Antiochian Orthodox Christian Archdiocese of North America
The Self-Ruled Antiochian Orthodox Christian Archdiocese of North America is the sole jurisdiction of the Church of Antioch in the United States and Canada with exclusive jurisdiction over the Antiochian Orthodox faithful in those countries. It is currently led by patriarchal vicar Antonios (Al-Souri), following the retirement of Joseph (Al-Zehlaoui).
|The Self-Ruled Antiochian Orthodox Christian Archdiocese of North America
| Antonios (Al-Souri)
as patriarchal vicar
|Englewood, New Jersey
|United States and Canada
|English, Arabic, Spanish
|Byzantine Chant, Russian Chant
|51,000 to 380,000
History of the Archdiocese
Main Article: History of Antiochian Orthodoxy in America
The first Orthodox bishop consecrated in North America, St. Raphael Hawaweeny, was consecrated by the Russian Orthodox Church in America to care for the Orthodox Arab faithful in the USA and Canada. The Antiochian Archdiocese in North America traces its genesis to his ministry. His initial arrival in America was not to serve in the episcopacy, however, but he came as an archimandrite in 1895 at the request of members of the Syrian Orthodox Benevolent Society, an ostensibly philanthropic group whose primary purpose was to maintain ties between Orthodox Arabs living in America. He thus came to the US and was canonically received under the omophorion of Bishop Nicholas (Ziorov) of the Aleutians, the Russian Orthodox Church's exarch in America at the time.
Upon arriving in New York, Fr. Raphael established a parish in lower Manhattan, then the center of the Syrian immigrant community. By 1900, however some 3,000 of these immigrants had moved across the East River, shifting the center of their life to Brooklyn. Thus, in 1902, the parish purchased a larger church building in that borough on Pacific Street. The church was named for St. Nicholas the Wonderworker, renovated for Orthodox worship, and then consecrated on October 27, 1902, by St. Tikhon of Moscow. St. Nicholas Cathedral was later relocated to State Street in Brooklyn and is today considered the mother cathedral of the Archdiocese.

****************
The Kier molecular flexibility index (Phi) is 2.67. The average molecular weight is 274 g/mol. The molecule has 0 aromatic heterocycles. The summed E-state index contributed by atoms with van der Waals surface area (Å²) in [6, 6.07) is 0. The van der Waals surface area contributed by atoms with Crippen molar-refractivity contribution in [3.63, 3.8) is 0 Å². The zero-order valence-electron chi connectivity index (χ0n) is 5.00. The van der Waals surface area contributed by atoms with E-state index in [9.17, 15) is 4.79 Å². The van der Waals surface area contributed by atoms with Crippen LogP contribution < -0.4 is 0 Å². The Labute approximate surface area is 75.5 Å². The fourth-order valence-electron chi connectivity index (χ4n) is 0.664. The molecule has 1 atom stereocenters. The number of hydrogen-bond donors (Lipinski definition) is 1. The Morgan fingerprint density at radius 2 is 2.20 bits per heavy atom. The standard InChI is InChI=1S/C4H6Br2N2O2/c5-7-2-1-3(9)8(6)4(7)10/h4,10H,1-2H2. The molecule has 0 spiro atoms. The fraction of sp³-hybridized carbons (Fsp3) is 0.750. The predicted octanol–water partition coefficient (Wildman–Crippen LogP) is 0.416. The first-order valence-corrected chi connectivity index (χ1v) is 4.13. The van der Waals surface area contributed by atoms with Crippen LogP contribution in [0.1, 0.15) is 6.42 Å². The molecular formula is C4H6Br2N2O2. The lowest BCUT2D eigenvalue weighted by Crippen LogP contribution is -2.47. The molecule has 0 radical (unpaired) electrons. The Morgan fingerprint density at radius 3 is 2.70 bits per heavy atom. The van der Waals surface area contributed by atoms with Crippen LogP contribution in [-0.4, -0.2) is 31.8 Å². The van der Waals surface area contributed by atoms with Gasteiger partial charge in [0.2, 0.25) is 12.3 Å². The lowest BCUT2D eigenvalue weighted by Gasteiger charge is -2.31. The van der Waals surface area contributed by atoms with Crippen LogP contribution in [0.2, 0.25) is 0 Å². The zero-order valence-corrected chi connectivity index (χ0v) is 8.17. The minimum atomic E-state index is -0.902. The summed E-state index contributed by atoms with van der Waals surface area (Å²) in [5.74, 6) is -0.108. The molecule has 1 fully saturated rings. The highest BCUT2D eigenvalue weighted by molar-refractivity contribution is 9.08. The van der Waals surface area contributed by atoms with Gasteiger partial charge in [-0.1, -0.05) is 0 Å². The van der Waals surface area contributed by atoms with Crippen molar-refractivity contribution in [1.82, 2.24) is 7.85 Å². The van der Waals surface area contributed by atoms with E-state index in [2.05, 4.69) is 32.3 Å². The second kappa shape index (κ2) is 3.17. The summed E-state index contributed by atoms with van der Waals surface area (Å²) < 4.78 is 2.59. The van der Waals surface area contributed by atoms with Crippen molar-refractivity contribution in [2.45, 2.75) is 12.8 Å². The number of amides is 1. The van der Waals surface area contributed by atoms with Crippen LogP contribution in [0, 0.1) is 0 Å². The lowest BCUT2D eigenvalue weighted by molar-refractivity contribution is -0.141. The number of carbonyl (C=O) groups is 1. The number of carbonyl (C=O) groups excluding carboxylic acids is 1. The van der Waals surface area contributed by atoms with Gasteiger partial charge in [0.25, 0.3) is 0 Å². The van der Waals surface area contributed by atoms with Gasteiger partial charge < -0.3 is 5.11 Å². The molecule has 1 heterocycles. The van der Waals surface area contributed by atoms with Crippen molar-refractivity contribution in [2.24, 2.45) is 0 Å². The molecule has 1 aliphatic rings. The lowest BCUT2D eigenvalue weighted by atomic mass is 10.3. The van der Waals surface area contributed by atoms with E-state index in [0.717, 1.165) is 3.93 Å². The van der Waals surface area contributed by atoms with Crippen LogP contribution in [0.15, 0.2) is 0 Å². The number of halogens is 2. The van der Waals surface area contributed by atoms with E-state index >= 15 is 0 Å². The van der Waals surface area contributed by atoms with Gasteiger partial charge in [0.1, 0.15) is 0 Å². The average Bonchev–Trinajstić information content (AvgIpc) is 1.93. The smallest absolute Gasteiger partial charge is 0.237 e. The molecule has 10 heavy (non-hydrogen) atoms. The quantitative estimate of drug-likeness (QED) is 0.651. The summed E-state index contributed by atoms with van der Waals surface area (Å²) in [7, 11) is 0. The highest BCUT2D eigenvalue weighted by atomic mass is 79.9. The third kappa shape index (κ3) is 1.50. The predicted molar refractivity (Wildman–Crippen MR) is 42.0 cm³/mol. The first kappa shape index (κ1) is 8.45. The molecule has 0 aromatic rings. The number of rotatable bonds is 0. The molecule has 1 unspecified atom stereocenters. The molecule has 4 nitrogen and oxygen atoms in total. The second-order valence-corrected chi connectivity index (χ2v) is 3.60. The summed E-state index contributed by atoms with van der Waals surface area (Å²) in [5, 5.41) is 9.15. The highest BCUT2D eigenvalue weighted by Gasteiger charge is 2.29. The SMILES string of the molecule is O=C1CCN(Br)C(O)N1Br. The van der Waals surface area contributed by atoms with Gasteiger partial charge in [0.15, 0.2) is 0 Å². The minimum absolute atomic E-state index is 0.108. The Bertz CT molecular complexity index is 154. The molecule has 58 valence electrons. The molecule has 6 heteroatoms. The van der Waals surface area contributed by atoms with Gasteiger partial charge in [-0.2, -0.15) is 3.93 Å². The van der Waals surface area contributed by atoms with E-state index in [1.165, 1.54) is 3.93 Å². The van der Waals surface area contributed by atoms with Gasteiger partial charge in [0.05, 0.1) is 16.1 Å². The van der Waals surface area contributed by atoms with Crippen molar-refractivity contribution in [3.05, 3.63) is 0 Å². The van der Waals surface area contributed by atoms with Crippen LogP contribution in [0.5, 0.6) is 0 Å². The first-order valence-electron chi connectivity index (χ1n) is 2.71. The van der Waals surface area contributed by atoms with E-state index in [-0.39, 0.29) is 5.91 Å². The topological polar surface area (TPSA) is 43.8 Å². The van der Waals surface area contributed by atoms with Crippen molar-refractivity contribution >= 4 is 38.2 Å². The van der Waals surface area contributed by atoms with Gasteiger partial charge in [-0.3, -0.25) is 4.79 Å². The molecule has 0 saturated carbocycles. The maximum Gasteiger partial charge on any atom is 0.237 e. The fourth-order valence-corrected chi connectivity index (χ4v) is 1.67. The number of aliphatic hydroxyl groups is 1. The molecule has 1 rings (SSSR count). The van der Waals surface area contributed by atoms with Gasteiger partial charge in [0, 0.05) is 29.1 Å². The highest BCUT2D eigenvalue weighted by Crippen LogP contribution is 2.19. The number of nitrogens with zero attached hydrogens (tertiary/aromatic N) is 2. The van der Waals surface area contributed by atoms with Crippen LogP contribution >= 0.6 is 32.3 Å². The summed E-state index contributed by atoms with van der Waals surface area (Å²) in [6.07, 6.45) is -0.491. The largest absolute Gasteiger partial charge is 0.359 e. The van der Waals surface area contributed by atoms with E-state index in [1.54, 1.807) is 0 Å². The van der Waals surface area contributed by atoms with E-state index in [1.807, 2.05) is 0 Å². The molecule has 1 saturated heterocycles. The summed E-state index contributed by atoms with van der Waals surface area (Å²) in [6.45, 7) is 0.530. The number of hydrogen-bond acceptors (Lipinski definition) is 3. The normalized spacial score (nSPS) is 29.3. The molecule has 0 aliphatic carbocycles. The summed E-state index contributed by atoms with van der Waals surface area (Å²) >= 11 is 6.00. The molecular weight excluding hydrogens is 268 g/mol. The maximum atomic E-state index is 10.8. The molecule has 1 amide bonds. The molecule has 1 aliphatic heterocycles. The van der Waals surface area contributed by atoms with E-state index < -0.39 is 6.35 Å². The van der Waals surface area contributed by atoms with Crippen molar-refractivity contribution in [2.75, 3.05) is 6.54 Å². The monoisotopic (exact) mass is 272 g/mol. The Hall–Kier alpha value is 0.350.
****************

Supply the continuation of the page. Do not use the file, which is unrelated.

At the request of St. Tikhon, Fr. Raphael was chosen as his auxiliary bishop, consecrated at St. Nicholas Cathedral as Bishop of Brooklyn and given more authority for his care of Arabic Orthodox Christians in America. Not long after, he founded Al-Kalimat (The Word) magazine, published service books in Arabic which were used in America, the Middle East, and throughout the Arabic Orthodox diaspora. St. Raphael fell asleep in the Lord at the age of 54 on February 27, 1915, after short, but fruitful, years of service.
However, after the Bolshevik Revolution threw the Russian Orthodox Church and its faithful abroad into chaos, the Orthodox Arab faithful in North America, simultaneously shaken by the death of their beloved bishop St. Raphael, chose to come under the direct care of the Patriarchate of Antioch. Due to internal conflicts, however, the Antiochian Orthodox faithful in North America were divided between two archdioceses, those of New York and Toledo, generally representing those who were loyal to the Church of Antioch and the Church of Russia, respectively. This division of the Arabic faithful resulted significantly from the division in loyalty to the bishops who aligned themselves at the time with the Russian Metropolia, those who were involved with the formation of the now-defunct American Orthodox Catholic Church, and those who chose to have canonical recourse directly to the Holy Synod of Antioch.
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With the signing of the Articles of Reunification by Metropolitan Philip (Saliba) and Metropolitan Michael (Shaheen) in 1975, the two Antiochian Orthodox archdioceses were united as one Archdiocese of North America (now with its headquarters in Englewood, New Jersey). Metropolitan Philip became the primate of the newly reunified archdiocese, and Metropolitan Michael became an auxiliary archbishop. Since then the Archdiocese has experienced rapid and significant growth through the conversion of a number of Evangelical Protestants—both individually and as congregations, especially with the reception of the majority of the Evangelical Orthodox Church in the 1980s—and also through ongoing evangelization and the immigration of Orthodox Arabs from the Middle East.